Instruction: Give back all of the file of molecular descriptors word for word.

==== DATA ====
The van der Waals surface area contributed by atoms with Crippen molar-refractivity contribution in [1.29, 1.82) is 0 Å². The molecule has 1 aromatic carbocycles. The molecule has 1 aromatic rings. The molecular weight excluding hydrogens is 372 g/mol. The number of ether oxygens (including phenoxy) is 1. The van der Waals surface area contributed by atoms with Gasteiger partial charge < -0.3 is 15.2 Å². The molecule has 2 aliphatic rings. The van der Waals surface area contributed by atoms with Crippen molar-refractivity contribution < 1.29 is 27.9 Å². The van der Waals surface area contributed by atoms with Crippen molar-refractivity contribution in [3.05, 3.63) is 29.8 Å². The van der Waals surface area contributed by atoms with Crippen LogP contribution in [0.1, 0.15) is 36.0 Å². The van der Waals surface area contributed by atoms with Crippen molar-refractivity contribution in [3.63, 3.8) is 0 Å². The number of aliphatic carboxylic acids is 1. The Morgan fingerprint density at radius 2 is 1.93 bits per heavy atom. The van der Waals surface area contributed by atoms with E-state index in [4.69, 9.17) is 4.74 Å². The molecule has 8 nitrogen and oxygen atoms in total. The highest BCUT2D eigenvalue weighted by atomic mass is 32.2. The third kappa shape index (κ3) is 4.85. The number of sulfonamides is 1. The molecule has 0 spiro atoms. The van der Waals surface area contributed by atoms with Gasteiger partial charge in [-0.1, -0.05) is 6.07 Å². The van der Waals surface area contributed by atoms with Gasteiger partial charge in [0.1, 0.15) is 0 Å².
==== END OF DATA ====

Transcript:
The van der Waals surface area contributed by atoms with Crippen molar-refractivity contribution in [1.29, 1.82) is 0 Å². The molecule has 1 aromatic carbocycles. The molecule has 1 aromatic rings. The molecular weight excluding hydrogens is 372 g/mol. The number of ether oxygens (including phenoxy) is 1. The van der Waals surface area contributed by atoms with Gasteiger partial charge < -0.3 is 15.2 Å². The molecule has 2 aliphatic rings. The van der Waals surface area contributed by atoms with Crippen molar-refractivity contribution < 1.29 is 27.9 Å². The van der Waals surface area contributed by atoms with Crippen molar-refractivity contribution in [3.05, 3.63) is 29.8 Å². The van der Waals surface area contributed by atoms with Crippen LogP contribution in [0.1, 0.15) is 36.0 Å². The van der Waals surface area contributed by atoms with Crippen molar-refractivity contribution in [3.63, 3.8) is 0 Å². The number of aliphatic carboxylic acids is 1. The Morgan fingerprint density at radius 2 is 1.93 bits per heavy atom. The van der Waals surface area contributed by atoms with E-state index in [4.69, 9.17) is 4.74 Å². The molecule has 8 nitrogen and oxygen atoms in total. The highest BCUT2D eigenvalue weighted by atomic mass is 32.2. The third kappa shape index (κ3) is 4.85. The number of sulfonamides is 1. The molecule has 0 spiro atoms. The van der Waals surface area contributed by atoms with Gasteiger partial charge in [-0.1, -0.05) is 6.07 Å². The van der Waals surface area contributed by atoms with Gasteiger partial charge in [0.1, 0.15) is 0 Å².